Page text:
1. Please take 30 seconds to register your free account to remove most ads, post topics, make friends, earn reward points at our store, and more!  

MarkBass cab - tighter bottom end

Discussion in 'Amps and Cabs [BG]' started by ficelles, Oct 28, 2018.


  1. ficelles

    ficelles

    Feb 28, 2010
    Devon, England
    If I have a criticism of my MarkBass 102p Traveller cab it is that it is prone to boominess and I am often dialling low end out to compensate, especially on wooden floors. So I was thinking of an HPF but thought I’d try a simpler and cheaper option, which has worked surprisingly well:

    B8B5085C-8316-45F3-BC6A-77A6E7724F85.
     
  2. woodyng2

    woodyng2 Supporting Member

    Oct 4, 2015
    Oregon Coast
    The old decoupling trick! (Yes it does help.)
    Markbass makes and sells a small wedge for the same purpose.
     
    Al Kraft likes this.
  3. ficelles

    ficelles

    Feb 28, 2010
    Devon, England
    I have that device but for me it tilts the cab too much - a spare set of cab feet has worked much better :)
     
    Al Kraft and woodyng2 like this.
  4. I’m all for simple innovative ideas, and this looks like a winner.
    I just can’t help but wonder if the boominess is just being directed where you don’t hear it, which idn’t all that bad.
    If the HPF is used to control boominess and help protect from low end over excursion, then you solved half the problem. If excursion isn’t an issue, then yeah! Pretty good idea.

    I’m no expert in acoustics. My questions are not a knock on your idea.
    The question just came to mind, but not in a judgmental way.
     
    Al Kraft likes this.
  5. Al Kraft

    Al Kraft Supporting Member

    May 2, 2016
    Northern Virginia
    There is certainly some mechanical decoupling there that often makes a huge difference, I suspect the acoustic boundary reinforcement coupling is virtually unaffected. This means you get a problem solved without creating another one!
     
  6. ficelles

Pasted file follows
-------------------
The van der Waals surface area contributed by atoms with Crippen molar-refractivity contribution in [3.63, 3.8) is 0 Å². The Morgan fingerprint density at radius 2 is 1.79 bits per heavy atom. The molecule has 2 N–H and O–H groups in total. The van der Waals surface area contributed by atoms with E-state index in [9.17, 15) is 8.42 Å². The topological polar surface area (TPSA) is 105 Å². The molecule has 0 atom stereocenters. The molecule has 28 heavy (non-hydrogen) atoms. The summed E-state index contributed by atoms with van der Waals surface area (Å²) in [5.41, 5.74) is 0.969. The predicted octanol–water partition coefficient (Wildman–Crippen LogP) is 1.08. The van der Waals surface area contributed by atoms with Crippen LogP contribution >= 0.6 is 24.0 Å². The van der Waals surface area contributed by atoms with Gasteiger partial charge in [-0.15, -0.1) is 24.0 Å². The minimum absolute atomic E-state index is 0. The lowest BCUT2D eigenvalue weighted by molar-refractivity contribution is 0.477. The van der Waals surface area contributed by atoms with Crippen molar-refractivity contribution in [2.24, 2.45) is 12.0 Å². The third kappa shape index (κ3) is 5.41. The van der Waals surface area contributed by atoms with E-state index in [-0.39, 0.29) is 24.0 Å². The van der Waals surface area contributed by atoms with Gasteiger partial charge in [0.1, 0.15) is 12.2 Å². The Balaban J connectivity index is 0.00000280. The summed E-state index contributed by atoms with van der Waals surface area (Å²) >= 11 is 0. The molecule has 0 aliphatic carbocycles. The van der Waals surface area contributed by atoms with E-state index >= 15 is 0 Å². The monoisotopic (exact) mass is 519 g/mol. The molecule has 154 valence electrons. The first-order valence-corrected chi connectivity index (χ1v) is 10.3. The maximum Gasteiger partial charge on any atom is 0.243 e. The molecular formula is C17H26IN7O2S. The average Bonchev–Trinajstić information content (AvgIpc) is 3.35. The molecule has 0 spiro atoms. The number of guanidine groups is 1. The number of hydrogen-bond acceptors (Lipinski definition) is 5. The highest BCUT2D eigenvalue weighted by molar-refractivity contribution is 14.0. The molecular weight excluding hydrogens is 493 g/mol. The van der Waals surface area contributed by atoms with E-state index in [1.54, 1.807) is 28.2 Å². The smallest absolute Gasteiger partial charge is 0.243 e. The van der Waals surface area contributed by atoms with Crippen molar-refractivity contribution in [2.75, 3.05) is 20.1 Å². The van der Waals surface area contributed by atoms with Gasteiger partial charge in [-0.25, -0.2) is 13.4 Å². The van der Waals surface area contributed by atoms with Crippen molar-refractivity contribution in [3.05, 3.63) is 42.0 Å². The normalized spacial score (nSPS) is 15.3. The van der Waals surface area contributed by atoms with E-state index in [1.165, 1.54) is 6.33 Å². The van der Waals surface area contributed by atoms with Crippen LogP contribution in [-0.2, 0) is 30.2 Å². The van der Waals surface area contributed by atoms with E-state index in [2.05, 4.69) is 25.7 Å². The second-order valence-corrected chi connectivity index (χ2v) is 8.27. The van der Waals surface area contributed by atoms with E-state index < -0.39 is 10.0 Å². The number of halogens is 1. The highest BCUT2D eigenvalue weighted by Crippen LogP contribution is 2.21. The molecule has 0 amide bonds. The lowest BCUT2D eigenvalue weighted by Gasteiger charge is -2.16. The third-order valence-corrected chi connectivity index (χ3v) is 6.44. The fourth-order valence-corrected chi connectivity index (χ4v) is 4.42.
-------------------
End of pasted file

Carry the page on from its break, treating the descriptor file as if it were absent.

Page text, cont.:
ficelles

    Feb 28, 2010
    Devon, England
    I reckon the basic problem lies in the integrated plastic feet - great for stacking cabs but resulting in too much floor contact.
     
    Al Kraft likes this.
  7. Would the speaker dispersion couple to the floor in a front firing configuration be more the issue than floor contact?
    It seems that if it were about floor contact only, that you have a lot more coupling with the speaker lying on it’s back. The feet don’t provide much contact surface area.
    Would it be more about raising the cab above the floor in a front firing arrangement, and an up firing cab is the ultimate form of decoupling from the floor?
     
    ficelles likes this.
  8. Al Kraft

    Al Kraft Supporting Member

    May 2, 2016
    Northern Virginia
    My guess is that for very low frequencies the only way you can truly decouple is to get elevation above the floor with the specific height being a factor related to the specific frequencies you were decoupling. For the very low omni-directional frequencies I do not believe the orientation of the driver itself would be tremendously significant. I'm admittedly out of my element here so I could be 100% wrong!
     

Share This Page

  1. This site uses cookies to help personalise content, tailor your experience and to keep you logged in if you register.
    By continuing to use this site, you are consenting to our use of cookies.